earlier than children who learn oral languages as native languages.
The promotion of signed languages for hearing babies in hearing
families is motivated by a notion that early language is advantageous.

There is no evidence, however, that doing things (first word, walking,
eating solids, toilet training, literacy) early confers any advantage
in later life. In the UK last week, we had politicians extolling the
virtue of a particular system of phonics to be used EXCLUSIVELY in the
teaching of reading, on the grounds (in part) that children taught by
this system are on everage ahead of those taught by other means at the
end of the first year of school. At the end of the first year of
school in the UK children are still aged 5 years. At this age children
in many other parts of the world have not even started school.
Norwegian children learn to read on average much later than British
children, for cultural reasons. But do we see hordes of illiterate
Norwegians and startlingly brilliant Brits? No -- it's what you do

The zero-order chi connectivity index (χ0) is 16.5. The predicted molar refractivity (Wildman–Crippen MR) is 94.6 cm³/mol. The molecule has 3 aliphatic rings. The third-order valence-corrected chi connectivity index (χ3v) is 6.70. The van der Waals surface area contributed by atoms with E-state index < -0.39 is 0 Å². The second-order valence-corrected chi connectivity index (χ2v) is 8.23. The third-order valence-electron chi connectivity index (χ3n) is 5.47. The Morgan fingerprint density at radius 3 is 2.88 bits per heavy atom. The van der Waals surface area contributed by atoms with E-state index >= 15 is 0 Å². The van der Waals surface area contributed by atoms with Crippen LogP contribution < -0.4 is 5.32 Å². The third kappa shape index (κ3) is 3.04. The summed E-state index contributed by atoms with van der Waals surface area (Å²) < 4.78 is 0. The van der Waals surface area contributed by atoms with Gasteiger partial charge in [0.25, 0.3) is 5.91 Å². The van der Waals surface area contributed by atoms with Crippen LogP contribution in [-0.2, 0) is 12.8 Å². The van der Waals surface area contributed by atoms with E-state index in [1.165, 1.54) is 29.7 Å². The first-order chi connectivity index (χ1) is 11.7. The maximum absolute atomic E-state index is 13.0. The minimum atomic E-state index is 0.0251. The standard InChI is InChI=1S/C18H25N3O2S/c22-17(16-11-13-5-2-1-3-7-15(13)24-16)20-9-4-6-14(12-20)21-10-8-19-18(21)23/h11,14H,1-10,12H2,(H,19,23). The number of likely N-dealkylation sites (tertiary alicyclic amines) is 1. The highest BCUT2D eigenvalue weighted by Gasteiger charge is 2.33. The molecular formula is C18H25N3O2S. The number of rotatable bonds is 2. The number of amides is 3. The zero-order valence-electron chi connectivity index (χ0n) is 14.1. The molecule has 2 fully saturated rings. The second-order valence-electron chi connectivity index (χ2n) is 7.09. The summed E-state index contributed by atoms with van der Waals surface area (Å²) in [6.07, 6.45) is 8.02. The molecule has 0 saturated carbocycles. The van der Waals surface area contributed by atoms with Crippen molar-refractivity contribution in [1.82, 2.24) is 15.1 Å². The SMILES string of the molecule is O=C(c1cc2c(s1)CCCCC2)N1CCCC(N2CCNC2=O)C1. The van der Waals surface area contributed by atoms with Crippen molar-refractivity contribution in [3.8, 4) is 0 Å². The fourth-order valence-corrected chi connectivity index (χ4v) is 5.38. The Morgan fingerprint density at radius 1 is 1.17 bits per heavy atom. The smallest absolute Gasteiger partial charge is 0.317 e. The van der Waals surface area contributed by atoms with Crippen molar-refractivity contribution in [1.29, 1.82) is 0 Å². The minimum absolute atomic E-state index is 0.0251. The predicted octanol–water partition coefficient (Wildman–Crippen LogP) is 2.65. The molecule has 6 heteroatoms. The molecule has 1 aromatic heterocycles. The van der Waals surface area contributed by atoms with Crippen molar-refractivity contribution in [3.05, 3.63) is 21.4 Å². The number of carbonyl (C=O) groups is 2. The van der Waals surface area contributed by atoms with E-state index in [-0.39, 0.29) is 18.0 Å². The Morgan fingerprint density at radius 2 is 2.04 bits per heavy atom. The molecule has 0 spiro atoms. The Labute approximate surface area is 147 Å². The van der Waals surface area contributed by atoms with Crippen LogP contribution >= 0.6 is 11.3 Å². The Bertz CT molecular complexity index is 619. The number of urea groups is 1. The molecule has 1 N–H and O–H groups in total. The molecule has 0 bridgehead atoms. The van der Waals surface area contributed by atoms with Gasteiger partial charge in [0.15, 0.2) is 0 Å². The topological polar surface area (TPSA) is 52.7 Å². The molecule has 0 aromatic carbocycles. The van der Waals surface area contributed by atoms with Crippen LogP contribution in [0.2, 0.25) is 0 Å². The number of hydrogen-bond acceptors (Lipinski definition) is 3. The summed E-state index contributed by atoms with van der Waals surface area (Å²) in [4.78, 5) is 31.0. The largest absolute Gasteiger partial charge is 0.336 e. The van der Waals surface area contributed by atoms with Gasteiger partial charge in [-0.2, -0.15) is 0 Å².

when you are an adult that matters, and early starting confers no

On the other hand, if parents enjoy teaching sign languages to their
children, it won't do any harm. And the more people who know the
local sign languages, the better it will be for Deaf people and the
better attitudes to Deaf people might be. It's also good to teach
music, swimming, nature observation, ball games, tree-climbing, clay
skills.... But hothousing I don't like. Children need more time to
explore things in their own way and at their own pace, and less


* * * * *
Anthea Fraser Gupta (Dr)
School of English, University of Leeds, LS2 9JT
NB: Reply to a.f.guptaleeds.ac.uk
* * * * *

Linguistic Field(s): Language Acquisition

Language Family(ies): Sign Language

Message 3: Re: Media: BBC: Baby Signing/Mark Jones
Date: 06-Jun-2005
From: Will Salmon <william.salmonyale.edu>
Subject: Re: Media: BBC: Baby Signing/Mark Jones

My wife picked up a copy of *Baby Signs* (Susan Goodwyn) several
months ago and began teaching some signs to our then-13-month old.
Simple stuff like signs for milk, Cheerios, various animal names, etc.
My son is now 20 months and has been putting together two-word strings
like 'my daddy', 'not snowing' for at least a couple of months, with
more every day. So, I don't know that his early baby-sign education
has delayed his speech development.

Like Mark Jones though, my initial impression of baby signing was that
it was a bit faddy, if entertaining. However, I am not a language
acquisitionist and don't purport to make any claims one way or the
other about effects of baby signing on speech development. I just
thought it worth mentioning that it doesn't seem to have had any
adverse affects on my son's verbal speech development.

Will Salmon

Linguistic Field(s): Language Acquisition

Language Family(ies): Sign Language